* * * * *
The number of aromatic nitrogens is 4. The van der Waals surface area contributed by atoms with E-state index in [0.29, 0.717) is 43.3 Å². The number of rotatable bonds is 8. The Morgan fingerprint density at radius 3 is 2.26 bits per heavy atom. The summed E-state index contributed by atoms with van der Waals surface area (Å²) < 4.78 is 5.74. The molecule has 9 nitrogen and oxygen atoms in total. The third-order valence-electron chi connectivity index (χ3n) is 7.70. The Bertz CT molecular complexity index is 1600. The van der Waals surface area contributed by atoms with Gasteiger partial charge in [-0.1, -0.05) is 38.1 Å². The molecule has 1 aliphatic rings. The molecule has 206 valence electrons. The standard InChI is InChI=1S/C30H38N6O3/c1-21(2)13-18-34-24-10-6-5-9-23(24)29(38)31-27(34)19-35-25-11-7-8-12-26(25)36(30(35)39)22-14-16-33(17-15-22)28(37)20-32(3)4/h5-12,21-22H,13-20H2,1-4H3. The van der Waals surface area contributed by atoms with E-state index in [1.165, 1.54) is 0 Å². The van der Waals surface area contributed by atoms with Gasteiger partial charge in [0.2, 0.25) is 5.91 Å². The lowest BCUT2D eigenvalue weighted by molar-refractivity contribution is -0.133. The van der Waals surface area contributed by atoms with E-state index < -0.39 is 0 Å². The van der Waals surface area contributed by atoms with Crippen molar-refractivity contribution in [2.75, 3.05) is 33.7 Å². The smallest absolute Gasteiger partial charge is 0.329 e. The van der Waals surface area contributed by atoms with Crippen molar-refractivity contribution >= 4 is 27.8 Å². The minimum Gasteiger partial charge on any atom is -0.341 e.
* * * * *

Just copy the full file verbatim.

The number of aromatic nitrogens is 4. The van der Waals surface area contributed by atoms with E-state index in [0.29, 0.717) is 43.3 Å². The number of rotatable bonds is 8. The Morgan fingerprint density at radius 3 is 2.26 bits per heavy atom. The summed E-state index contributed by atoms with van der Waals surface area (Å²) < 4.78 is 5.74. The molecule has 9 nitrogen and oxygen atoms in total. The third-order valence-electron chi connectivity index (χ3n) is 7.70. The Bertz CT molecular complexity index is 1600. The van der Waals surface area contributed by atoms with Gasteiger partial charge in [-0.1, -0.05) is 38.1 Å². The molecule has 1 aliphatic rings. The molecule has 206 valence electrons. The standard InChI is InChI=1S/C30H38N6O3/c1-21(2)13-18-34-24-10-6-5-9-23(24)29(38)31-27(34)19-35-25-11-7-8-12-26(25)36(30(35)39)22-14-16-33(17-15-22)28(37)20-32(3)4/h5-12,21-22H,13-20H2,1-4H3. The van der Waals surface area contributed by atoms with E-state index in [1.165, 1.54) is 0 Å². The van der Waals surface area contributed by atoms with Gasteiger partial charge in [0.2, 0.25) is 5.91 Å². The lowest BCUT2D eigenvalue weighted by molar-refractivity contribution is -0.133. The van der Waals surface area contributed by atoms with E-state index < -0.39 is 0 Å². The van der Waals surface area contributed by atoms with Crippen molar-refractivity contribution in [2.75, 3.05) is 33.7 Å². The smallest absolute Gasteiger partial charge is 0.329 e. The van der Waals surface area contributed by atoms with Crippen molar-refractivity contribution >= 4 is 27.8 Å². The minimum Gasteiger partial charge on any atom is -0.341 e.